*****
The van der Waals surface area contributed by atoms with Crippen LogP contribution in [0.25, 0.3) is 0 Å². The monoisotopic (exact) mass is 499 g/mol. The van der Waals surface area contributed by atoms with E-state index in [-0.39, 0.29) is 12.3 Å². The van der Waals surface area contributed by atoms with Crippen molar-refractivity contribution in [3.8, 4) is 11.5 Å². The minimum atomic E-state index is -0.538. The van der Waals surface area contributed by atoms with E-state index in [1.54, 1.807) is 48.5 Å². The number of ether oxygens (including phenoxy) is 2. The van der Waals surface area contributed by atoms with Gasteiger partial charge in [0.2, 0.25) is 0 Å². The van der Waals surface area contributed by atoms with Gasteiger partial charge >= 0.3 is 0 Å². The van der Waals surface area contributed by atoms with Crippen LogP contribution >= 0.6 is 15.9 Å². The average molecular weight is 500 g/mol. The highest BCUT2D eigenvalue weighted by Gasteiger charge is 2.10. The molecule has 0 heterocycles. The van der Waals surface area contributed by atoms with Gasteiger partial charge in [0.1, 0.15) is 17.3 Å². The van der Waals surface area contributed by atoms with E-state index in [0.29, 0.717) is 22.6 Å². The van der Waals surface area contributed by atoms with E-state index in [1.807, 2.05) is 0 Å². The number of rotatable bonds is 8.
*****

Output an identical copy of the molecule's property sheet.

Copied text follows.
The van der Waals surface area contributed by atoms with Crippen LogP contribution in [0.25, 0.3) is 0 Å². The monoisotopic (exact) mass is 499 g/mol. The van der Waals surface area contributed by atoms with E-state index in [-0.39, 0.29) is 12.3 Å². The van der Waals surface area contributed by atoms with Crippen molar-refractivity contribution in [3.8, 4) is 11.5 Å². The minimum atomic E-state index is -0.538. The van der Waals surface area contributed by atoms with E-state index in [1.54, 1.807) is 48.5 Å². The number of ether oxygens (including phenoxy) is 2. The van der Waals surface area contributed by atoms with Gasteiger partial charge in [0.2, 0.25) is 0 Å². The van der Waals surface area contributed by atoms with Gasteiger partial charge >= 0.3 is 0 Å². The van der Waals surface area contributed by atoms with Crippen LogP contribution >= 0.6 is 15.9 Å². The average molecular weight is 500 g/mol. The highest BCUT2D eigenvalue weighted by Gasteiger charge is 2.10. The molecule has 0 heterocycles. The van der Waals surface area contributed by atoms with Gasteiger partial charge in [0.1, 0.15) is 17.3 Å². The van der Waals surface area contributed by atoms with E-state index in [0.29, 0.717) is 22.6 Å². The van der Waals surface area contributed by atoms with E-state index in [1.807, 2.05) is 0 Å². The number of rotatable bonds is 8.